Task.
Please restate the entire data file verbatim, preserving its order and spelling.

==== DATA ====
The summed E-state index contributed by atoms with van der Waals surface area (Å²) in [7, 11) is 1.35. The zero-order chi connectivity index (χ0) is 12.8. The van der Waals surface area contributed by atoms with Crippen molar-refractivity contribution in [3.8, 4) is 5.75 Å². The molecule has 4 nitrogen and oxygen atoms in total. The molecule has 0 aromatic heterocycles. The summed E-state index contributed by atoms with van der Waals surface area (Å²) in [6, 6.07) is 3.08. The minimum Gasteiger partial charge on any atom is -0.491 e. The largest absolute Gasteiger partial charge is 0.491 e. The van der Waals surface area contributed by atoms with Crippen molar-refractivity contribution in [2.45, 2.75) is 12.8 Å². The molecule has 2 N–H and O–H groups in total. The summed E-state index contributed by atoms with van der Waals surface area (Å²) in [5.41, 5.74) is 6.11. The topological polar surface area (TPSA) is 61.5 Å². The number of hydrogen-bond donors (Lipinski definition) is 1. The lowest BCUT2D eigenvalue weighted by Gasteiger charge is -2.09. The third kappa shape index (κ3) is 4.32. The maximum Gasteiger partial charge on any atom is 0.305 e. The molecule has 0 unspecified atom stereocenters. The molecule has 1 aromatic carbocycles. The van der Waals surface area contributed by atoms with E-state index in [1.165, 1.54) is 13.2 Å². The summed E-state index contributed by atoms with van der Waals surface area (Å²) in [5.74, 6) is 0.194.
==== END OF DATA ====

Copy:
The summed E-state index contributed by atoms with van der Waals surface area (Å²) in [7, 11) is 1.35. The zero-order chi connectivity index (χ0) is 12.8. The van der Waals surface area contributed by atoms with Crippen molar-refractivity contribution in [3.8, 4) is 5.75 Å². The molecule has 4 nitrogen and oxygen atoms in total. The molecule has 0 aromatic heterocycles. The summed E-state index contributed by atoms with van der Waals surface area (Å²) in [6, 6.07) is 3.08. The minimum Gasteiger partial charge on any atom is -0.491 e. The largest absolute Gasteiger partial charge is 0.491 e. The van der Waals surface area contributed by atoms with Crippen molar-refractivity contribution in [2.45, 2.75) is 12.8 Å². The molecule has 2 N–H and O–H groups in total. The summed E-state index contributed by atoms with van der Waals surface area (Å²) in [5.41, 5.74) is 6.11. The topological polar surface area (TPSA) is 61.5 Å². The number of hydrogen-bond donors (Lipinski definition) is 1. The lowest BCUT2D eigenvalue weighted by Gasteiger charge is -2.09. The third kappa shape index (κ3) is 4.32. The maximum Gasteiger partial charge on any atom is 0.305 e. The molecule has 0 unspecified atom stereocenters. The molecule has 1 aromatic carbocycles. The van der Waals surface area contributed by atoms with E-state index in [1.165, 1.54) is 13.2 Å². The summed E-state index contributed by atoms with van der Waals surface area (Å²) in [5.74, 6) is 0.194.